I’m a designer, husband and father living and working in Western Michigan. I created Mind Vault and host a podcast called The Way Station. I use this site to post my work and write. Check out my work or download my resumé. If you want to talk feel free to contact me on Twitter or ADN.
Last week This American Life retracted a story for the first time. The story centered on Foxconn, a major Apple manufacturing supplier, and their working conditions in China and was broadcast back in January. The body of the original story was an excerpt from Mike Daisey’s one man play called The Agony and the Ecstasy of Steve Jobs. In the act Daisey weaves a story of traveling to China and visiting Foxconn factories, meeting underage workers, seeing the effects of n-Hexane gassed victims, and more emotional encounters. It is a gripping tale and very arresting, but unfortunately much of it is… (dramatic pause) not true.
When the story originally aired American news correspondents in China started to question some of the details. Once they tracked down Daisey’s interpreter, a prominent character from the story, everything began to unravel. Did Daisey and his translator meet underage workers? Probably not. Did they visit the Foxconn dormitories? No. Did the guards at the factory carry guns? No, in China it is illegal for anyone, aside from police and military, to carry guns. Did they visit ten plants posing as business people? They visited three. Did they meet ex-factory workers who had been poisoned by n-Hexane? No. The interpreter did corroborate some parts of Daisey’s story, but the majority is compromised beyond saving.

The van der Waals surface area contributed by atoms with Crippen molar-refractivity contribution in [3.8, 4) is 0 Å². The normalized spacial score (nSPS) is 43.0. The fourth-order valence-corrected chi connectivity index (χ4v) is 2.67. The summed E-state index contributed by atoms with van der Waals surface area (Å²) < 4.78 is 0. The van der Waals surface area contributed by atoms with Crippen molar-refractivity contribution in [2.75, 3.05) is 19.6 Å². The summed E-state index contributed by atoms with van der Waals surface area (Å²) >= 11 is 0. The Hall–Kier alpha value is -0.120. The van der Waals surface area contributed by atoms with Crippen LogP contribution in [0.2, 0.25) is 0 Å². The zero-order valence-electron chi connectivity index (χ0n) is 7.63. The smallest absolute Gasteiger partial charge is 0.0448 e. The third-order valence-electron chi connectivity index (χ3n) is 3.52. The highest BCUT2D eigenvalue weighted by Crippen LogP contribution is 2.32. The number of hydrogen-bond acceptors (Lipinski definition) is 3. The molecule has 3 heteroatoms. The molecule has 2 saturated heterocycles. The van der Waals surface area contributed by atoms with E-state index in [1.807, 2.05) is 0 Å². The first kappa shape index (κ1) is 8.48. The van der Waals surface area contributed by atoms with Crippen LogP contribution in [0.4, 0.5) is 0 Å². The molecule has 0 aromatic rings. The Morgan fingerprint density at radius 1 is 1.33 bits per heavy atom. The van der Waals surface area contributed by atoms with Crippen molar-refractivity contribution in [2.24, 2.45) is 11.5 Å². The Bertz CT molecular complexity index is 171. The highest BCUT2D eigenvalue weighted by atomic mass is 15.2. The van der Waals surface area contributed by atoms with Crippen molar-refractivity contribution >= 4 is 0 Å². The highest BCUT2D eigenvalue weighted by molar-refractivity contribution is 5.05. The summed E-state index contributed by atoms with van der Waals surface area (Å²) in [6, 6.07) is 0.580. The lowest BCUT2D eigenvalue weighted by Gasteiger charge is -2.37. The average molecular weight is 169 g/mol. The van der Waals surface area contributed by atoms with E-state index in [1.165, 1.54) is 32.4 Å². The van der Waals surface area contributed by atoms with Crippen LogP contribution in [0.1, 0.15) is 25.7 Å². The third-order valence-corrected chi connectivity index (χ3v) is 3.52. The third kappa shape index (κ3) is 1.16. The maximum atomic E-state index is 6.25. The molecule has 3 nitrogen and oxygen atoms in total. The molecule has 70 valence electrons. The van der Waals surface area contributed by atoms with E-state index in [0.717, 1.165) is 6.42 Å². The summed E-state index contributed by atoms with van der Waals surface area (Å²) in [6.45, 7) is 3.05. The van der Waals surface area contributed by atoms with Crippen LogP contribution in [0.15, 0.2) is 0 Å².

This American Life rightly retracted the story and dedicated last week’s entire show to sussing out what had happened. Ira Glass interviewed Mike Daisey and it was brutal and uncomfortable. Daisey defends his play claiming that it was really a combination of personal experience and research, assembled to create a compelling narrative. The goal was to create an emotional response in the audience, not stand up to journalistic rigor. This defense is weak given that it is unlikely his audience, on the air or in the theater, will do anything other than take him at his word. He does not begin his monologue explaining that it is an amalgamation of firsthand experience and third hand remixing, he allows the audience to assume his account is factual. Some theaters around the country are canceling Daisey’s scheduled performances and it is unlikely he will be taken as seriously in the future as he is right now.
This is not just a case of The Boy Who Cried Wolf. In his attempt to push American’s sensitive guilt buttons through embellishment he has done tremendous damage to his cause. There are harsh working conditions and occasional danger in Apple’s supply chain, much of which is detailed in their own supplier reports. Unfortunately, any momentum Daisey may have gained in bringing this to the public’s attention has been compromised because he lied. How much Apple, or any of us, can or should do to address these issues is really another topic, more political than I care to comment on. Here is the bottom line: advocacy that relies on lies undercuts itself.
That is not to say that fiction is an inappropriate form for advocacy, as long as it is properly labeled. Heart of Darkness, Joseph Conrad’s criticism of colonialism, was a work of fiction with a basis in the author’s own experiences on a steamboat in the Congo. The reader can focus entirely on Conrad’s message, rather than constantly checking to see if each plot point is verifiable, because the story is entirely fictionalized. This powerful device has been repeatedly used to comment on social issues and to great effect. Daisey seems to want it both ways, he doesn’t want to label his work fiction but at the same time doesn’t hold himself to the truth. In the end, I just don’t believe him.